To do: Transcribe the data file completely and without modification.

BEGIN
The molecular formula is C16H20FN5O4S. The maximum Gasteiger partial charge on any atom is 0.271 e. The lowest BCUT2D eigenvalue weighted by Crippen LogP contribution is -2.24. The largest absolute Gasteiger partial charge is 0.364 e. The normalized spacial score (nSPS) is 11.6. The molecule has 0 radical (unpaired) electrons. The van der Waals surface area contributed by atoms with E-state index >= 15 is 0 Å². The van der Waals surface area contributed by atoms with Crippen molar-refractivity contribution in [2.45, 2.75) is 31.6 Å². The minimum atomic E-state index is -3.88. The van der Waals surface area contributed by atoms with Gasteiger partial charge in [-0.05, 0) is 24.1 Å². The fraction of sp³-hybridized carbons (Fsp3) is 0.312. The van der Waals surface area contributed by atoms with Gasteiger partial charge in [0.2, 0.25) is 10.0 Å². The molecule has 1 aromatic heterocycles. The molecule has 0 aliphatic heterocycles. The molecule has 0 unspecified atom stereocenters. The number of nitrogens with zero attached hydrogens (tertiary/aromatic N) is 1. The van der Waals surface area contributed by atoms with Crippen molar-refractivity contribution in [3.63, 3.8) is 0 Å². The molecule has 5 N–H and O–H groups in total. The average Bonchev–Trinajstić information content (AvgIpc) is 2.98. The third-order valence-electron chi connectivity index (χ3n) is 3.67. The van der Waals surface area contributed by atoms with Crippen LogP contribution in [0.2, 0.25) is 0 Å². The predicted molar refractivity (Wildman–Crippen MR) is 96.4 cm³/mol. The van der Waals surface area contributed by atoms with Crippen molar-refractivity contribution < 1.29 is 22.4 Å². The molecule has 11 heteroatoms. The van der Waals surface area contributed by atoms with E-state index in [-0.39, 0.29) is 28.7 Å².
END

The molecular formula is C16H20FN5O4S. The maximum Gasteiger partial charge on any atom is 0.271 e. The lowest BCUT2D eigenvalue weighted by Crippen LogP contribution is -2.24. The largest absolute Gasteiger partial charge is 0.364 e. The normalized spacial score (nSPS) is 11.6. The molecule has 0 radical (unpaired) electrons. The van der Waals surface area contributed by atoms with E-state index >= 15 is 0 Å². The van der Waals surface area contributed by atoms with Crippen molar-refractivity contribution in [2.45, 2.75) is 31.6 Å². The minimum atomic E-state index is -3.88. The van der Waals surface area contributed by atoms with Gasteiger partial charge in [-0.05, 0) is 24.1 Å². The fraction of sp³-hybridized carbons (Fsp3) is 0.312. The van der Waals surface area contributed by atoms with Gasteiger partial charge in [0.2, 0.25) is 10.0 Å². The molecule has 1 aromatic heterocycles. The molecule has 0 aliphatic heterocycles. The molecule has 0 unspecified atom stereocenters. The number of nitrogens with zero attached hydrogens (tertiary/aromatic N) is 1. The van der Waals surface area contributed by atoms with Crippen molar-refractivity contribution in [3.63, 3.8) is 0 Å². The molecule has 5 N–H and O–H groups in total. The average Bonchev–Trinajstić information content (AvgIpc) is 2.98. The third-order valence-electron chi connectivity index (χ3n) is 3.67. The van der Waals surface area contributed by atoms with Crippen LogP contribution in [0.2, 0.25) is 0 Å². The predicted molar refractivity (Wildman–Crippen MR) is 96.4 cm³/mol. The van der Waals surface area contributed by atoms with Crippen molar-refractivity contribution < 1.29 is 22.4 Å². The molecule has 11 heteroatoms. The van der Waals surface area contributed by atoms with E-state index in [-0.39, 0.29) is 28.7 Å².